For the hiker, ?Fy 0 FH - mg

? FH mg WH FHdcos? FHh

Conceptual Ex. 6-3 Does the Earth do work on

the Moon?

The Moon revolves around the Earth in a nearly

circular orbit, with approximately constant

tangential speed, kept there by the gravitational

force exerted by the Earth. Does gravity do (a)

positive work (b) negative work, or (c) no work

at all on the Moon?

Example

The force shown has magnitude FP 20 N makes

an angle ? 30 to the ground. Calculate the

work done by this force when the wagon is dragged

a displacement d 100 m along the ground.

Sect. 6-3 Kinetic Energy Work-Energy Principle

- Energy Traditionally defined as the ability to

do work. We now know that not all forces are able

to do work however, we are dealing in these

chapters with mechanical energy, which does

follow this definition. - Kinetic Energy ? The energy of motion
- Kinetic ? Greek word for motion
- An object in motion has the ability to do work.

- Consider an object moving in straight line. It

starts at speed v1. Due to the presence of a net

force Fnet, ( ?F), it accelerates (uniformly) to

speed v2, over a distance d. - Newtons 2nd Law Fnet ma (1)
- 1d motion, constant a
- ? (v2)2 (v1)2 2ad
- ? a (v2)2 - (v1)2/(2d) (2)
- Work done Wnet Fnet d (3)
- Combine (1), (2), (3)

- Fnet ma (1)
- a (v2)2 - (v1)2/(2d) (2)
- Wnet Fnet d (3)
- Combine (1), (2) (3)
- ? Wnet mad md (v2)2 - (v1)2/(2d)
- OR
- Wnet (½)m(v2)2 (½)m(v1)2

- Summary The net work done by a constant force in

accelerating an object of mass m from v1 to v2

is -

? ?KE

- DEFINITION Kinetic Energy (KE)
- (for translational motion Kinetic

motion) - (units

are Joules, J) - Weve shown The WORK-ENERGY PRINCIPLE
- Wnet ?KE (? change in)

Weve shown this for a 1d constant force.

However, it is valid in general!

- Net work on an object Change in KE.
- Wnet ?KE (I)
- ? The Work-Energy Principle
- Note Wnet work done by the net (total) force.
- Wnet is a scalar can be positive or negative

(because ?KE can be both -). If the net work

is positive, the kinetic energy KE increases. If

the net work is negative, the kinetic energy KE

decreases. - Units are Joules for both work kinetic

energy. - Note (I) is Newtons 2nd Law in
- Work Energy language!

- A moving hammer can do work on a nail!
- For the hammer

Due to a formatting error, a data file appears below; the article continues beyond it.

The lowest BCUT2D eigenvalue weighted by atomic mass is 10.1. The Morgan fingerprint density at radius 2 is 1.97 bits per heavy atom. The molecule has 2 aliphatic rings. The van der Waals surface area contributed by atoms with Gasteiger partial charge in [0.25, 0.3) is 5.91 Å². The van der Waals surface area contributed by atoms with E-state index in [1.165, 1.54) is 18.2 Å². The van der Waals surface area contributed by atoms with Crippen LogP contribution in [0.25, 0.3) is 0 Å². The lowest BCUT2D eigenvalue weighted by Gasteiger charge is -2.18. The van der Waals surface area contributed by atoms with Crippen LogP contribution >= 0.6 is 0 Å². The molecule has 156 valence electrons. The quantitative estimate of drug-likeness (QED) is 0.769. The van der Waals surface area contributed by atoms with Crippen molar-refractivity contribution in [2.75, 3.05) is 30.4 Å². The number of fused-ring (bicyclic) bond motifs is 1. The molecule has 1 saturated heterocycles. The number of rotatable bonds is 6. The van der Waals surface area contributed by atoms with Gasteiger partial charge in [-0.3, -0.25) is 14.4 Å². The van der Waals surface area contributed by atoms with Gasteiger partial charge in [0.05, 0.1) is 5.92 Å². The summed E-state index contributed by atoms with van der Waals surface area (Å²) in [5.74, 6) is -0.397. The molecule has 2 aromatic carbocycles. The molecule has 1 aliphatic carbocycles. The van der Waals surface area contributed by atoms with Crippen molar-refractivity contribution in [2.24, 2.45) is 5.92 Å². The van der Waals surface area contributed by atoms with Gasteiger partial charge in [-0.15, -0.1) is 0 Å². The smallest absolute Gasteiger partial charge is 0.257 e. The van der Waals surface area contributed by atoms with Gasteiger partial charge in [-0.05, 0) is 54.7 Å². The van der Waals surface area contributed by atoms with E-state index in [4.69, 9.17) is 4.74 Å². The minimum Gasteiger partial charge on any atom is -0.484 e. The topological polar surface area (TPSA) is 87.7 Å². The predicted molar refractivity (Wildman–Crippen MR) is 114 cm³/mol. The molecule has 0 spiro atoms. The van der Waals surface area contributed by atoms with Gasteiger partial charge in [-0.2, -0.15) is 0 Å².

- Wh ?KEh -Fd
- 0 (½)mh(vh)2
- For the nail
- Wn ?KEn Fd
- (½)mn(vn)2 - 0

Example 6-4 Kinetic energy

work done on a baseball

A baseball, mass m 145 g (0.145 kg) is thrown

so that it acquires a speed v 25 m/s. a.

What is its kinetic energy? b. What was the

net work done on the ball to make it

reach this speed, starting from rest?

Ex. 6-5 Work on a car to increase its kinetic

energy

Calculate the net work required to accelerate a

car, mass m 1000-kg car from v1 20 m/s to v2

30 m/s.

Conceptual Example 6-6 Work to stop a car

A car traveling at speed v1 60 km/h can brake

to a stop within a distance d 20 m. If the car

is going twice as fast, 120 km/h, what is its

stopping distance? Assume that the maximum

braking force is approximately independent of

speed.

Wnet Fd cos (180º) -Fd (from the

definition of work) Wnet ?KE (½)m(v2)2

(½)m(v1)2 (Work-Energy Principle) but, (v2)2 0

(the car has stopped) so -Fd ?KE 0 -

(½)m(v1)2 or d ? (v1)2 So the stopping

distance is proportional to the square of the

initial speed! If

the initial speed is doubled, the stopping

distance quadruples! Note KE ? (½)mv2 ? 0 Must

be positive, since m v2 are always positive

(real v).

Example

A block, mass m 6 kg, is pulled from rest (v0

0) to the right by a constant horizontal force

F 12 N. After it has been pulled for ?x 3

m, find its final speed v. Work-Energy

Principle Wnet ?KE ? (½)m(v)2 - m(v)2

(1) If F 12 N is the only horizontal force, we

have Wnet F?x (2) Combine

(1) (2) F?x (½)m(v)2 - 0

Solve for v (v)2 2?x/m v

2?x/m½ 3.5 m/s